One of the strangest things about living so far above the equator is the huge variance in length of days. In spring and summer the days get gradually longer, peaking to more than 20 hours of sun on the summer solstice. The nights don't get fully pitch black until after 2am and the dawn begins to break by 5 in the morning. Of course it isn't full on bright sun at midnight, but it is twilight bright. When my stepdad Joe visited one summer he joked that he was getting a 2 for 1 vacation because the days lasted so long.

There are two sides to every story and this sunlight thing isn't an exception. As you would imagine fall and winter are on the opposite end of the sunlight spectrum. It starts gradually. The night starts to come sooner and before you know it what was a 7 o'clock dusk has become 5 o'clock. Then the time changes and it is dusk at four. Paul is always amazed at how low in the sky the sun is at its noontime peak. We went to Seattle once in October and were freaked out by this same thing never thinking that we would move here and come to love these early nights.

I love early darkness because it forces us to slow down and come inside. We have a proper sit down dinner together with the slow chat that's not possible in fast-paced summer when the kids are on the road riding bikes until after 7. I make things that take all day to cook but only a half hour to prepare and we drink red wine or Guinness and indulge in brown bread and proper butter. You cannot drink Guinness when it's warm outside, (warm being relative of course) unless you're on holiday and have been caught in a sudden shower and forced into the nearest pub.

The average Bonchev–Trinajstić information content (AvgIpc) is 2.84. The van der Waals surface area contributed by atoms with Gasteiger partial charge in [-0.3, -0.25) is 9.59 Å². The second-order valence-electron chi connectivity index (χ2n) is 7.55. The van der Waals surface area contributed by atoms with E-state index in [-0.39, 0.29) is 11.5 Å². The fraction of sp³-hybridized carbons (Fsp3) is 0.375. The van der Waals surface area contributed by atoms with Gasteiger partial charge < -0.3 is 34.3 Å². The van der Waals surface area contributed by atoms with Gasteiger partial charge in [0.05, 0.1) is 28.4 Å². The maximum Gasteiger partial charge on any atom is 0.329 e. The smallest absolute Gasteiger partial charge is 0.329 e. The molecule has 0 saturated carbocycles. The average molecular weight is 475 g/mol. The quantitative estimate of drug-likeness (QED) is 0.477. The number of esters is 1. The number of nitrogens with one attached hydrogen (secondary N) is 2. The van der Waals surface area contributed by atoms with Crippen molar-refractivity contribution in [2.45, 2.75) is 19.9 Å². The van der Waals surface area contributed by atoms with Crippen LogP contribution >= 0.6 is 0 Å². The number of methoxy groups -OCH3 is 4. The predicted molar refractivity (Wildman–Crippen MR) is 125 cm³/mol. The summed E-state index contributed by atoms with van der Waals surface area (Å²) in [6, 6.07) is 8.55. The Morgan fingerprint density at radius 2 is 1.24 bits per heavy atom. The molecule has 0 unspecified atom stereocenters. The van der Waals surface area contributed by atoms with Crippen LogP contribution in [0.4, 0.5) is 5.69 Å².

Here I sit, warm in my fleece pullover and fuzzy socks, watching the wind bend the trees, and looking forward to a night in with the curtains drawn, all of us cozied up together.

Friday, October 16, 2009

The King

Elvis is alive and well. I pass him every morning on my way home from the school run. It's old Elvis and he spends the day at the coffee shop on the Main Street, smoking. He has lamb chop sideburns and wears big, gold, dark-tinted sunglasses. 

I'm sure his nights are spent sweating through sparklebilly jumpsuits and crooning his heart out. I have no idea where he performs but I'd love to know. He seems nice enough and offers up a grunty greeting as we pass one another. 

Sinead O'Connor used to live here and you'd see her playing with her kids in the park. She never spoke and seemed terribly shy. She moved because 'Bray is full of weirdos'.
Bono lived in the Martello tower. A true tower built in 1800s to protect the then British empire. A line of them were built along the Eastern coast of Ireland and Western coast of England and Wales. Some of them are still tourist attractions, others are privately owned and have been renovated into residences. He even wrote a song about Bray's promenade. He lives north of here now but you can still spot him in the local pub, always wearing his signature sunglasses. 

Booker prize winner, Anne Enright lives near the park. She is known for updating her kitchen with the winnings her book, The Gathering, earned her.